Hitchcock brought a lightness to his adventure thrillers, a willingness to throw away what in other hands would be drawn out and serious. Fritz Lang's Hangmen Also Die! is powerful, but is also as heavy as a ton of bricks by comparison. George Sanders and Robert Benchley trade quips even while trying to thwart the plans of criminal masterminds. Joel McCrea leaps onto a building ledge; before we realize that the filmmakers would never let him fall to his death, he shocks himself on a big neon sign, humorously transforming the words "Hotel Europe" into the ironically appropriate "Hot Europe."

But with the seriousness of the film's subject matter, the levity is all carried by the leads' infectious high spirits. When George Sanders is finally caught in a hopeless trap where his smart mouth can no longer save him, he looks forlorn indeed ... there are unpleasant consequences to fighting evil. Thankfully, another deft plot twist quickly puts Sanders back into action. When James Bond lost the possibility of real jeopardy for its hero, that series stopped having any real emotional impact. Foreign Correspondent has style and depth.

Design ace William Cameron Menzies is given the extravagant credit of 'special production effects by.' He may have limited his work to the film's impressive special effects episodes, but his influence is seen throughout the film. The interior of the windmill in particular is a dead ringer for expressive visuals in Things to Come. But the film's 'wowee' scene is Menzies' frighteningly real plane crash into the mid-Atlantic. It starts with a bravura track into an airplane's passenger window and continues to deliver unique visuals even when the survivors are hanging onto the wreckage in a stormy sea. Some of the details are chilling; we share the panic of victims as their cabin fills with water.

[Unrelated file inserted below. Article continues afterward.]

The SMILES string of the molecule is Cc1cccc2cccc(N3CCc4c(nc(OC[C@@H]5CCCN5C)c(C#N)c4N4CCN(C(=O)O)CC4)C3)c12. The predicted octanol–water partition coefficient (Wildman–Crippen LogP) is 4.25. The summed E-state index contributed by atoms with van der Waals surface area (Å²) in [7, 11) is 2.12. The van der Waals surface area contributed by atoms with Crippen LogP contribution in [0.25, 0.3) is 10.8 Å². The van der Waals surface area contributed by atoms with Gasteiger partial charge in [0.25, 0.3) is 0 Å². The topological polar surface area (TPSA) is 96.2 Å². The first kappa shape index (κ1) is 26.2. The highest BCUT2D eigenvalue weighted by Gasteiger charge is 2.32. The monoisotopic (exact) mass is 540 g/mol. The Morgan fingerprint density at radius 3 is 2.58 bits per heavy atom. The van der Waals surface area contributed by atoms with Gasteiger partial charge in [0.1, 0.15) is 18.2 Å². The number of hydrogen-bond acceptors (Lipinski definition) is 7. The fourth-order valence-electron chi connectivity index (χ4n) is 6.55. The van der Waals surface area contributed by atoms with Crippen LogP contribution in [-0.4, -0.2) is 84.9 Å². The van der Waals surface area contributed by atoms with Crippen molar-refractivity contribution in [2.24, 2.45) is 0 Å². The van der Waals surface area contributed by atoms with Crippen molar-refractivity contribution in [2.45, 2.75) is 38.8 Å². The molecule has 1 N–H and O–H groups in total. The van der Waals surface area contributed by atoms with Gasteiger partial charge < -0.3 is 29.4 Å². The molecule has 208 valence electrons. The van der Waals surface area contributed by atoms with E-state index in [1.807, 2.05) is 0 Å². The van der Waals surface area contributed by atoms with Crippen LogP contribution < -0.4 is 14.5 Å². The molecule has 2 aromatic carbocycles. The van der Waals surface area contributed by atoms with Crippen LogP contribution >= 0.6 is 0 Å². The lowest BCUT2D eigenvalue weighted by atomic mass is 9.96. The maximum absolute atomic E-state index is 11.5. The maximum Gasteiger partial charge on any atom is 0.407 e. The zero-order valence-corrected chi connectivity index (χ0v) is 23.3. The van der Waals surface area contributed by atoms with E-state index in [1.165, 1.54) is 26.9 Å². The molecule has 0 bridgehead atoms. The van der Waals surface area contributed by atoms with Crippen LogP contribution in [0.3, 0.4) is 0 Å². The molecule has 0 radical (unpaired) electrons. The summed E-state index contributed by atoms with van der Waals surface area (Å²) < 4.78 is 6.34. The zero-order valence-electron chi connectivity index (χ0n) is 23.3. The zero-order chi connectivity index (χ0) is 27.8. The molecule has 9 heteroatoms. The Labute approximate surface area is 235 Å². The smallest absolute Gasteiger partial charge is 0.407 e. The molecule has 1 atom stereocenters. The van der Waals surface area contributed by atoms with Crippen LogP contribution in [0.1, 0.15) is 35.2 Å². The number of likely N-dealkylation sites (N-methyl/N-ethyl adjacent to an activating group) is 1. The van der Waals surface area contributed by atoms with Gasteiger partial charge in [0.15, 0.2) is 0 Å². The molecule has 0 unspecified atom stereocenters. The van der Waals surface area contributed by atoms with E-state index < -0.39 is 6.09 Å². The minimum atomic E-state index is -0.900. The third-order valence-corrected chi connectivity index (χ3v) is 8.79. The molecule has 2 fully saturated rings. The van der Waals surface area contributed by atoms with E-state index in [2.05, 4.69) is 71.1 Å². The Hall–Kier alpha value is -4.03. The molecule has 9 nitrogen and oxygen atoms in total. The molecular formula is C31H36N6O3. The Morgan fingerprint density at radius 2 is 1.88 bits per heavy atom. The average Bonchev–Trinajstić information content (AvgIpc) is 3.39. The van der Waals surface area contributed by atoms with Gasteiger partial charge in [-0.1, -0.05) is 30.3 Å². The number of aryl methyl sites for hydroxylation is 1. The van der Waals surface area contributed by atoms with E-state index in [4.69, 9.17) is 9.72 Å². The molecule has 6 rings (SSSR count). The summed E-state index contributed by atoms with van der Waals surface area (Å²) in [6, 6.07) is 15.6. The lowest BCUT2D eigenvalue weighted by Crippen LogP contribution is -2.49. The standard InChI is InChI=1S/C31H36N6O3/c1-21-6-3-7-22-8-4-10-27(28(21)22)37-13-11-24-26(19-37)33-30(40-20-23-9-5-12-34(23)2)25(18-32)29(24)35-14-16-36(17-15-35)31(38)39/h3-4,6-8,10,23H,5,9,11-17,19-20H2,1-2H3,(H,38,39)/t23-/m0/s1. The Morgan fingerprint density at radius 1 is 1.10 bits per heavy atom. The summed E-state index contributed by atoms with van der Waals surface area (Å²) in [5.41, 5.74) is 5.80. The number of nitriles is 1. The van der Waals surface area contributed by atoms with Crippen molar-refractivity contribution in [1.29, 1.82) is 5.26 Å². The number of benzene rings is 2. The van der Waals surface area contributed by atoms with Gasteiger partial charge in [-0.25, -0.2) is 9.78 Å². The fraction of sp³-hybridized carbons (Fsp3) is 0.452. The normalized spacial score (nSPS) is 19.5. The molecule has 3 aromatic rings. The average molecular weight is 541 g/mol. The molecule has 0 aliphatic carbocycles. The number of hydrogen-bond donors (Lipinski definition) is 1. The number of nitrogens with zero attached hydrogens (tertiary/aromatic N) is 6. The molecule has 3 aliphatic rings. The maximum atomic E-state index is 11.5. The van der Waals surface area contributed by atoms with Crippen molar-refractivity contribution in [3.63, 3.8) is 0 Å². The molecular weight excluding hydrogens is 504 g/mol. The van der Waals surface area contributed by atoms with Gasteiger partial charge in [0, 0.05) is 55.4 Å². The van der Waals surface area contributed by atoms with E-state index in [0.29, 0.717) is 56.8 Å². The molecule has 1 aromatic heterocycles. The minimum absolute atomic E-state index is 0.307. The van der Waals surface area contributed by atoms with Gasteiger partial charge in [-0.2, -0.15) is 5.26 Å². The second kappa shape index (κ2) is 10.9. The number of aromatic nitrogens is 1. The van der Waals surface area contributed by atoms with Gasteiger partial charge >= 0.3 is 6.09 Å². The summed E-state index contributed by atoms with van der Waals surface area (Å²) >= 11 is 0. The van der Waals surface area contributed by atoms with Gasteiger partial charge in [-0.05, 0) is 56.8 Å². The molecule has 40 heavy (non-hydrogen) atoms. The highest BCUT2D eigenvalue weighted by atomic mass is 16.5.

Foreign Correspondent has the class and high style of the best of 30s filmmaking, along with the new awareness of political reality that came with the war years. I like it a lot more than Hitchcock's later masterpiece North by NorthWest, simply because it has more human feeling.

Warners' DVD Foreign Correspondent is shared by Castle Hill productions, but the master on view is flawless, from the stylized stagebound Holland countryside to the clarity of the jaunty main theme. It just looks great and will provide any viewer (or better, group of viewers) with a great time.

Laurent Bouzereau's docus for this series aren't as elaborate as his offerings for the Universal discs of a few years back, but they're extremely well done. Besides Hitchcock's daughter and a sweet-looking Laraine Day, most of the commentary has to come from critics, as few makers of 1940s films have survived. Bouzereau points out many peculiarities in the script and shows us details like the use of a paper ceiling in the airplane to allow extras to be drowned without undue risk. Much of the film footage is re-scored with Bernard Herrmann cues from North by NorthWest, which are cut exceedingly well but are too firmly associated with the later picture not to be a distraction. An original trailer rounds out the extras nicely.

Warners' seems to have found a nice balance in its extras for its new flood of great library titles.

On a scale of Excellent, Good, Fair, and Poor, Foreign Correspondent rates:
Movie: Excellent
Video: Excellent
Sound: Excellent
Supplements: Docu, trailer
Packaging: Keep case
Reviewed: September 4, 2004

DVD Savant Text © Copyright 2007 Glenn Erickson